I'm going to propose a computer "app" called Big Band World Domination. With this software players would be able to go forward and backward in time to have big bands compete against each other. Spin back to the territory bands of the 1920s, 30s, all the way to the 1960s, and then up to today. We could face off Walter Page's Blue Devils against Jimmie Lunceford's Orchestra, or match Count Basie
's band against the Lincoln City Jazz Orchestra. With certainty, one of the dominant players in this app would be pianist and band leader Satoko Fujii
For sixteen-plus years, she has established large jazz orchestras in New York, Tokyo, Nagoya, and Kobe. She now gives us Orchestra Berlin, from her place of residence since 2011. Each city's orchestra finds the finest in forward thinking performers and improvisers to accomplish the intricate and elaborate music she composes. This Berlin recording follows Shiki
(Libra Records, 2014) by her Orchestra New York, a 15-piece big band with among others, Steven Bernstein
, Dave Ballou
, Oscar Noriega
, Ellery Eskelin
, and Tony Malaby
. Although we note the famous New York players, her Tokyo, Kobe, and Nagoya orchestras, with players not known outside of Japan are also excellent.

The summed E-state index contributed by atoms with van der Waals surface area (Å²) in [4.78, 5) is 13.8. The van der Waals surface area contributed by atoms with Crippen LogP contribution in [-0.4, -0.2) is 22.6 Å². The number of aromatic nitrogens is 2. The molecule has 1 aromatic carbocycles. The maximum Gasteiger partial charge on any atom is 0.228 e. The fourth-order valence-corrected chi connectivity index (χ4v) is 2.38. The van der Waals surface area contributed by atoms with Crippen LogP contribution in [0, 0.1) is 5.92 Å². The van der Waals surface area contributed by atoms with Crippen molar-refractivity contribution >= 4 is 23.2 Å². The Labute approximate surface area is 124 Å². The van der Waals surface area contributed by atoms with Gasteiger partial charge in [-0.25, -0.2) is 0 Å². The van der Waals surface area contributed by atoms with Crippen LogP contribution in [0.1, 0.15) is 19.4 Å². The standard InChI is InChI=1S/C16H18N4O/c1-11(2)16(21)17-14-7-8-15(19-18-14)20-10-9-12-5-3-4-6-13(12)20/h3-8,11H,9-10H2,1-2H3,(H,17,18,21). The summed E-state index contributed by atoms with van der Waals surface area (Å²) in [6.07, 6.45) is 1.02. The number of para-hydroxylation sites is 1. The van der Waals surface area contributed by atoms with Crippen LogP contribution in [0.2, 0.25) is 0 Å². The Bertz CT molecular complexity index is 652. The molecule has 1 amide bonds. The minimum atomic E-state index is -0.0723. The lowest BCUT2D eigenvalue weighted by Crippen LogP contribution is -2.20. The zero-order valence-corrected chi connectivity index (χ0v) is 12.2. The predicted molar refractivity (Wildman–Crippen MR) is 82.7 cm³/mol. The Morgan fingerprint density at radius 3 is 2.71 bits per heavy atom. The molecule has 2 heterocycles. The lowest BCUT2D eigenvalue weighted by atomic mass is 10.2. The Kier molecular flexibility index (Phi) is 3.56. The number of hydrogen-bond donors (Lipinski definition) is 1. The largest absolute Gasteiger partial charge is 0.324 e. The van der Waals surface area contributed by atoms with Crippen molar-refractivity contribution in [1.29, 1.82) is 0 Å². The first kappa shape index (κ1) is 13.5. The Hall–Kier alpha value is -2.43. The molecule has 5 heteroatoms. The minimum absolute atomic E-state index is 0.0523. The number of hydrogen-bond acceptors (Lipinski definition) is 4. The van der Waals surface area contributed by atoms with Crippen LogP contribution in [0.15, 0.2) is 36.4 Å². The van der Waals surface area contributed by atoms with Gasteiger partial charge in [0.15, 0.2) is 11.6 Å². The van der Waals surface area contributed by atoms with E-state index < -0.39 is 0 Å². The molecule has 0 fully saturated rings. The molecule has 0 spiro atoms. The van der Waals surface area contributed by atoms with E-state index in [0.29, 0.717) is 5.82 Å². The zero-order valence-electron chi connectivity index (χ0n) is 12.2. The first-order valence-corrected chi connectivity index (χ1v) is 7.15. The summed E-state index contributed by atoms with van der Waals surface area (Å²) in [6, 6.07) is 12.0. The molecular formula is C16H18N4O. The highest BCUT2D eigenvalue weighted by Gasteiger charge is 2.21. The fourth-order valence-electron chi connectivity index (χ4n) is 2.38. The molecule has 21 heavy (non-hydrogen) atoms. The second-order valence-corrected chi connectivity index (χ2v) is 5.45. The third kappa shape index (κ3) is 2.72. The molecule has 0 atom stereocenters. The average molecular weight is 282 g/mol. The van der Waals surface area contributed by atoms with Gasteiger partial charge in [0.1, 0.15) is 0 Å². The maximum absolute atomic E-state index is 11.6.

In Berlin, she assembled local players and expatriate musicians living in Berlin, plus two regular collaborators, husband/trumpeter Natsuki Tamura
and drummer Peter Orins
for this recording. Interestingly, the music here was written for her, yet unrecorded by the Satoko Fujii Chicago Orchestra. It was first performed at the 2013 Chicago jazz Festival by leading players, Dave Rempis
, Ernest Dawkins
, Jeb Bishop
, Kent Kessler
, and Michael Zerang
Like all great leaders, she adapts the music to her assembled players. The four- part "Ichigo Ichie" opens with the clash and rumble of drummers (and yes, Peter Orins is an undiscovered superstar) jump-starting the river of music. The piece alternates between the formidable power of the large ensemble and the improvising (sometimes minimalist improvising) of the assembled players. Fujii sequences the whispered breath of trumpets and the storm surges of her orchestra to great effect. Gush, then Jan Roder's bass solo, rush followed by the whispered growls of Matthias Müller's trombone. Here music juxtaposes power and poetry, front lines versus the electric guitar effects of Kazuhisa Uchihashi's guitar. This quiet/loud dynamic has been a hallmark of her music for years. That, coupled with her composing, allows the players to navigate the written charts, but more importantly deliver noteworthy improvised parts.
The four-parts occupy about forty minutes of music. There is an additional piece, "ABCD," a composition written in graphics and with signaled improvisation cues for players to reassemble differently for each performance. The compositon doesn't lack locomotion or balance. It's momentum comes full stop before Fujii herself floats over her keyboards combining the music of Cecil Taylor
and Paul Bley
, by exercising both the inside and outside of the instrument.
Matthias Schubert: tenor saxophone; Gebhard Ullmann: tenor saxophone; Paulina
Owczarek: baritone saxophone; Natsuki Tamura: trumpet; Richard Koch: trumpet;
Nikolaus Neuser: trumpet; Matthias Müller: trombone; Kazuhisa Uchihashi: guitar; Satoko
Fujii: piano; Jan Roder: bass; Michael Griener: drums; Peter Orins: drums.